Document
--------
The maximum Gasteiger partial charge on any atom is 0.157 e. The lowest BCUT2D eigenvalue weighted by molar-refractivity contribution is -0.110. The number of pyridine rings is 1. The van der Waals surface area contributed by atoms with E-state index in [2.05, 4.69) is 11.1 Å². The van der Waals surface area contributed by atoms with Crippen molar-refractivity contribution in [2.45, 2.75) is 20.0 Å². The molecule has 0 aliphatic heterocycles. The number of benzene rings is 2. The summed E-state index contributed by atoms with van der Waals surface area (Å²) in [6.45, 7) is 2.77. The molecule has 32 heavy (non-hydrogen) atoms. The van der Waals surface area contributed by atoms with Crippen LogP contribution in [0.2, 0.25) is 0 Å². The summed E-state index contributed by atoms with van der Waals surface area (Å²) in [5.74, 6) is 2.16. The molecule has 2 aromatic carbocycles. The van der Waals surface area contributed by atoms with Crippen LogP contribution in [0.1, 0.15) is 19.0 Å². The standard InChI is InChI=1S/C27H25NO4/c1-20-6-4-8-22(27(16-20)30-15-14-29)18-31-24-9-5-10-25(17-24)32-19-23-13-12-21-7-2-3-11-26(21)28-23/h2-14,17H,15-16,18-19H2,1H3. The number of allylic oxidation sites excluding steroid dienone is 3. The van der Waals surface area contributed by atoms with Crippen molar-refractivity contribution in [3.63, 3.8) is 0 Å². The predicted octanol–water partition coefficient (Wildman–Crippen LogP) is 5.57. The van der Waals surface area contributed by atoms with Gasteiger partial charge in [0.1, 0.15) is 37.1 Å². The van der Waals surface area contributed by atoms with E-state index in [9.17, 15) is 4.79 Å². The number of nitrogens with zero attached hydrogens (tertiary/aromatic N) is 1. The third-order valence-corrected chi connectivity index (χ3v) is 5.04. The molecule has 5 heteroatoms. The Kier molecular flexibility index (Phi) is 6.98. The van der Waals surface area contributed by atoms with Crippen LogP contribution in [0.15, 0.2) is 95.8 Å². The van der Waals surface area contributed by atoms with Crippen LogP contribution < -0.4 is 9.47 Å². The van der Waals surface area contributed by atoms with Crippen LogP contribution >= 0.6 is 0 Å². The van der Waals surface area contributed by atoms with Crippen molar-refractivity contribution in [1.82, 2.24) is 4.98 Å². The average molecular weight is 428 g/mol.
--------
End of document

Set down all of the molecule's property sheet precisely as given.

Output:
The maximum Gasteiger partial charge on any atom is 0.157 e. The lowest BCUT2D eigenvalue weighted by molar-refractivity contribution is -0.110. The number of pyridine rings is 1. The van der Waals surface area contributed by atoms with E-state index in [2.05, 4.69) is 11.1 Å². The van der Waals surface area contributed by atoms with Crippen molar-refractivity contribution in [2.45, 2.75) is 20.0 Å². The molecule has 0 aliphatic heterocycles. The number of benzene rings is 2. The summed E-state index contributed by atoms with van der Waals surface area (Å²) in [6.45, 7) is 2.77. The molecule has 32 heavy (non-hydrogen) atoms. The van der Waals surface area contributed by atoms with Crippen LogP contribution in [0.2, 0.25) is 0 Å². The summed E-state index contributed by atoms with van der Waals surface area (Å²) in [5.74, 6) is 2.16. The molecule has 2 aromatic carbocycles. The van der Waals surface area contributed by atoms with Crippen LogP contribution in [0.1, 0.15) is 19.0 Å². The standard InChI is InChI=1S/C27H25NO4/c1-20-6-4-8-22(27(16-20)30-15-14-29)18-31-24-9-5-10-25(17-24)32-19-23-13-12-21-7-2-3-11-26(21)28-23/h2-14,17H,15-16,18-19H2,1H3. The number of allylic oxidation sites excluding steroid dienone is 3. The van der Waals surface area contributed by atoms with Crippen molar-refractivity contribution in [3.63, 3.8) is 0 Å². The predicted octanol–water partition coefficient (Wildman–Crippen LogP) is 5.57. The van der Waals surface area contributed by atoms with Gasteiger partial charge in [0.1, 0.15) is 37.1 Å². The van der Waals surface area contributed by atoms with E-state index in [9.17, 15) is 4.79 Å². The number of nitrogens with zero attached hydrogens (tertiary/aromatic N) is 1. The third-order valence-corrected chi connectivity index (χ3v) is 5.04. The molecule has 5 heteroatoms. The Kier molecular flexibility index (Phi) is 6.98. The van der Waals surface area contributed by atoms with Crippen LogP contribution in [0.15, 0.2) is 95.8 Å². The van der Waals surface area contributed by atoms with Crippen LogP contribution < -0.4 is 9.47 Å². The van der Waals surface area contributed by atoms with Crippen LogP contribution >= 0.6 is 0 Å². The van der Waals surface area contributed by atoms with Crippen molar-refractivity contribution in [1.82, 2.24) is 4.98 Å². The average molecular weight is 428 g/mol.